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This article in AJ

  1. Vol. 95 No. 4, p. 1034-1040
     
    Received: May 21, 2002
    Published: July, 2003


    * Corresponding author(s): gbollero@uiuc.edu
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doi:10.2134/agronj2003.1034

Residue Decomposition and Prediction of Carbon and Nitrogen Release Rates Based on Biochemical Fractions Using Principal-Component Regression

  1. Matías L. Ruffo and
  2. Germán A. Bollero *
  1. Dep. of Crop Sci., Univ. of Illinois, 1102 S. Goodwin Ave., Urbana, IL 61801

Abstract

The successful use of winter cover crops (WCCs) in short rotations depends on adequate management of their residues. To improve management decisions, there is a need to understand the factors controlling WCC residue decomposition rates and nutrient release rates. A 2-yr study was conducted to estimate residue decomposition and C and N release rates using principal-component regression (PCR) based on WCC biochemical fractions at the time of WCC killing. Rye (Secale cereale L.), hairy vetch (Vicia villosa L.), and rye–hairy vetch biculture were planted as WCCs in the fall and chemically killed in the spring before no-till–planting corn (Zea mays L.). At killing time, residues were analyzed for total C and total N concentrations, neutral detergent fiber (NDF) and acid detergent fiber (ADF), and C and N concentration in the NDF and ADF. Concentration of C and N in neutral detergent soluble fractions (NDSOLC and NDSOLN, respectively) and acid detergent soluble fractions (ADSOLC and ADSOLN, respectively) were calculated. Principal components (PCs) 1, 4, 5, and 7 were selected as significant predictor variables for biomass decomposition and C and N release rates. The PC1 scores suggest that large concentrations of NDF and ADF are associated with low biomass decomposition and slow C and N release rates. Other important fractions are C and N concentration in the NDF and NDSOLC, NDSOLN, ADSOLC, and ADSOLN. The availabilities of C and N, rather than their total concentration in the residue, play a critical role in residue decomposition and nutrient release.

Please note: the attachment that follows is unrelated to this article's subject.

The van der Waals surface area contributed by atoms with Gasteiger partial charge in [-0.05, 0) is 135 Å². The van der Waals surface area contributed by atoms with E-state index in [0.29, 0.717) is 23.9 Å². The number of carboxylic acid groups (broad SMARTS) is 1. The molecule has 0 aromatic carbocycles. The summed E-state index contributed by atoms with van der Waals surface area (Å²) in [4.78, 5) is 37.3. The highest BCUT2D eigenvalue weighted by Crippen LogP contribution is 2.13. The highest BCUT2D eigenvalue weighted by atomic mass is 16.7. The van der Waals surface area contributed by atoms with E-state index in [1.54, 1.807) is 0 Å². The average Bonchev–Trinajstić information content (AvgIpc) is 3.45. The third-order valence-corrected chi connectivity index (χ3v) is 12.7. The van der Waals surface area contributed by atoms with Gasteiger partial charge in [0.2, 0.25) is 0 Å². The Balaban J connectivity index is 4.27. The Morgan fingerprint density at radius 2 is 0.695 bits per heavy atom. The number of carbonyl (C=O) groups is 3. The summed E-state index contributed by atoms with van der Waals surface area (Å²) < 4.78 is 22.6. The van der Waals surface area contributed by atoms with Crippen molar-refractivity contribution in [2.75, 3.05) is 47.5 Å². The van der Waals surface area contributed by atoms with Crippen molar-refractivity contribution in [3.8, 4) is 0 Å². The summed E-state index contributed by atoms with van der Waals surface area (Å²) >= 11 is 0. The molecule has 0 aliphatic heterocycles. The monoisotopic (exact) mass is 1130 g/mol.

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Copyright © 2003. American Society of AgronomyPublished in Agron. J.95:1034–1040.